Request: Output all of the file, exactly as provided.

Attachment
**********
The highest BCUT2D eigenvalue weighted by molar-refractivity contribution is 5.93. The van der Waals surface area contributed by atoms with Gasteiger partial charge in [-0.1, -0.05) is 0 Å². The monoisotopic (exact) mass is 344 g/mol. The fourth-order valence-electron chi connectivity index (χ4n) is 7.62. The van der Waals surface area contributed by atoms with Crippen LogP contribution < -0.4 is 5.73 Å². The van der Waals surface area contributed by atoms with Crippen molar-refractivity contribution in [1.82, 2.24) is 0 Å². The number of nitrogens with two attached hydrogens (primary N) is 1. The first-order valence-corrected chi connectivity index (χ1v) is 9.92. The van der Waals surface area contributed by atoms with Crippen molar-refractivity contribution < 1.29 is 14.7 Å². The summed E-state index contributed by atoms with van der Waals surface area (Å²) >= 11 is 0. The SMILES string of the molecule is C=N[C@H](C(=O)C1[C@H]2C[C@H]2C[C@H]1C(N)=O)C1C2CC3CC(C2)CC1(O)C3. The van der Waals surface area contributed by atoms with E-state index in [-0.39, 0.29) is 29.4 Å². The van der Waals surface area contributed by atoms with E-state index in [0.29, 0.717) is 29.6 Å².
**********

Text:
The highest BCUT2D eigenvalue weighted by molar-refractivity contribution is 5.93. The van der Waals surface area contributed by atoms with Gasteiger partial charge in [-0.1, -0.05) is 0 Å². The monoisotopic (exact) mass is 344 g/mol. The fourth-order valence-electron chi connectivity index (χ4n) is 7.62. The van der Waals surface area contributed by atoms with Crippen LogP contribution < -0.4 is 5.73 Å². The van der Waals surface area contributed by atoms with Crippen molar-refractivity contribution in [1.82, 2.24) is 0 Å². The number of nitrogens with two attached hydrogens (primary N) is 1. The first-order valence-corrected chi connectivity index (χ1v) is 9.92. The van der Waals surface area contributed by atoms with Crippen molar-refractivity contribution < 1.29 is 14.7 Å². The summed E-state index contributed by atoms with van der Waals surface area (Å²) >= 11 is 0. The SMILES string of the molecule is C=N[C@H](C(=O)C1[C@H]2C[C@H]2C[C@H]1C(N)=O)C1C2CC3CC(C2)CC1(O)C3. The van der Waals surface area contributed by atoms with E-state index in [-0.39, 0.29) is 29.4 Å². The van der Waals surface area contributed by atoms with E-state index in [0.29, 0.717) is 29.6 Å².